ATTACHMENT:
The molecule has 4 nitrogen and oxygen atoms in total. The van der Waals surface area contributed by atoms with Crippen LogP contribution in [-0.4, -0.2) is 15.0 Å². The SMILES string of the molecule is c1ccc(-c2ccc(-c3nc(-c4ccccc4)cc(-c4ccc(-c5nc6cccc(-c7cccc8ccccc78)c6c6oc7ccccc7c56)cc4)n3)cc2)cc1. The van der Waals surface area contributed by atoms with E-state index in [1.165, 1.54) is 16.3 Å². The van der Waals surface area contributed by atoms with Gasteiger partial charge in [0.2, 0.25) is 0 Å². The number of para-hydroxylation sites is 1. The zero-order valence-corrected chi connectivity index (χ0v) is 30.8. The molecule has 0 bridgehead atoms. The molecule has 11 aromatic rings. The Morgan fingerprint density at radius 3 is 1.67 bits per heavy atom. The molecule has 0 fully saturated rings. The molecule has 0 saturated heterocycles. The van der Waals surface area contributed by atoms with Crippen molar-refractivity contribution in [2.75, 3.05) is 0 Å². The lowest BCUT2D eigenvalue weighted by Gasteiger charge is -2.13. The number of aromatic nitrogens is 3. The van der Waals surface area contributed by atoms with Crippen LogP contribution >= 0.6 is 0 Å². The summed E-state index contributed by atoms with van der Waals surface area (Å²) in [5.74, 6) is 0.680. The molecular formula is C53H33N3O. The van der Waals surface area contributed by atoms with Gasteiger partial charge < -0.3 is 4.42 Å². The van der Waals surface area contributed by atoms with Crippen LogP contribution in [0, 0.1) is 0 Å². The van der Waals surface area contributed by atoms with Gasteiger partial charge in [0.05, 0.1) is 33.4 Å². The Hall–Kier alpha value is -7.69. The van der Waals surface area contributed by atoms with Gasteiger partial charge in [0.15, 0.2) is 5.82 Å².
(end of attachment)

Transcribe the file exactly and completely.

The molecule has 4 nitrogen and oxygen atoms in total. The van der Waals surface area contributed by atoms with Crippen LogP contribution in [-0.4, -0.2) is 15.0 Å². The SMILES string of the molecule is c1ccc(-c2ccc(-c3nc(-c4ccccc4)cc(-c4ccc(-c5nc6cccc(-c7cccc8ccccc78)c6c6oc7ccccc7c56)cc4)n3)cc2)cc1. The van der Waals surface area contributed by atoms with E-state index in [1.165, 1.54) is 16.3 Å². The van der Waals surface area contributed by atoms with Gasteiger partial charge in [0.2, 0.25) is 0 Å². The number of para-hydroxylation sites is 1. The zero-order valence-corrected chi connectivity index (χ0v) is 30.8. The molecule has 0 bridgehead atoms. The molecule has 11 aromatic rings. The Morgan fingerprint density at radius 3 is 1.67 bits per heavy atom. The molecule has 0 fully saturated rings. The molecule has 0 saturated heterocycles. The van der Waals surface area contributed by atoms with Crippen molar-refractivity contribution in [2.75, 3.05) is 0 Å². The lowest BCUT2D eigenvalue weighted by Gasteiger charge is -2.13. The number of aromatic nitrogens is 3. The van der Waals surface area contributed by atoms with Crippen LogP contribution >= 0.6 is 0 Å². The summed E-state index contributed by atoms with van der Waals surface area (Å²) in [5.74, 6) is 0.680. The molecular formula is C53H33N3O. The van der Waals surface area contributed by atoms with Gasteiger partial charge < -0.3 is 4.42 Å². The van der Waals surface area contributed by atoms with Crippen LogP contribution in [0, 0.1) is 0 Å². The van der Waals surface area contributed by atoms with Gasteiger partial charge in [0.05, 0.1) is 33.4 Å². The Hall–Kier alpha value is -7.69. The van der Waals surface area contributed by atoms with Gasteiger partial charge in [0.15, 0.2) is 5.82 Å².